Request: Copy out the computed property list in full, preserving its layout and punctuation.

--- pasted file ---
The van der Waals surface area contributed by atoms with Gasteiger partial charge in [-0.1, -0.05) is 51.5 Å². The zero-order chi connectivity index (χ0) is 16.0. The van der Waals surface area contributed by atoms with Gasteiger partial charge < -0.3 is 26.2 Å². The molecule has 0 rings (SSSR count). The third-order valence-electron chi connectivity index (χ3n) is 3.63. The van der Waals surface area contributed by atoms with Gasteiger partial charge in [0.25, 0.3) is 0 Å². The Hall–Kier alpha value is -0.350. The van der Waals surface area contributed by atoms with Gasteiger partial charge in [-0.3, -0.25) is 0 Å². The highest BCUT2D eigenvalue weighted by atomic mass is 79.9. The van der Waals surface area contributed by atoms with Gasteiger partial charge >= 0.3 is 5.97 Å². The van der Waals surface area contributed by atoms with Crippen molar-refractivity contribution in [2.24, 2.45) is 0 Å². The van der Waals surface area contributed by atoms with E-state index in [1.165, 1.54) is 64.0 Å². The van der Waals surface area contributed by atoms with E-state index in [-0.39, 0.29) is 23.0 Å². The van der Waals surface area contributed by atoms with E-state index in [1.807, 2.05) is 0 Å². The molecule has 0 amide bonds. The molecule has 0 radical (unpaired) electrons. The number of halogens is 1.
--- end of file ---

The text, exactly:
The van der Waals surface area contributed by atoms with Gasteiger partial charge in [-0.1, -0.05) is 51.5 Å². The zero-order chi connectivity index (χ0) is 16.0. The van der Waals surface area contributed by atoms with Gasteiger partial charge < -0.3 is 26.2 Å². The molecule has 0 rings (SSSR count). The third-order valence-electron chi connectivity index (χ3n) is 3.63. The van der Waals surface area contributed by atoms with Gasteiger partial charge in [0.25, 0.3) is 0 Å². The Hall–Kier alpha value is -0.350. The van der Waals surface area contributed by atoms with Gasteiger partial charge in [-0.3, -0.25) is 0 Å². The highest BCUT2D eigenvalue weighted by atomic mass is 79.9. The van der Waals surface area contributed by atoms with Gasteiger partial charge >= 0.3 is 5.97 Å². The van der Waals surface area contributed by atoms with Crippen molar-refractivity contribution in [2.24, 2.45) is 0 Å². The van der Waals surface area contributed by atoms with E-state index in [1.165, 1.54) is 64.0 Å². The van der Waals surface area contributed by atoms with E-state index in [-0.39, 0.29) is 23.0 Å². The van der Waals surface area contributed by atoms with E-state index in [1.807, 2.05) is 0 Å². The molecule has 0 amide bonds. The molecule has 0 radical (unpaired) electrons. The number of halogens is 1.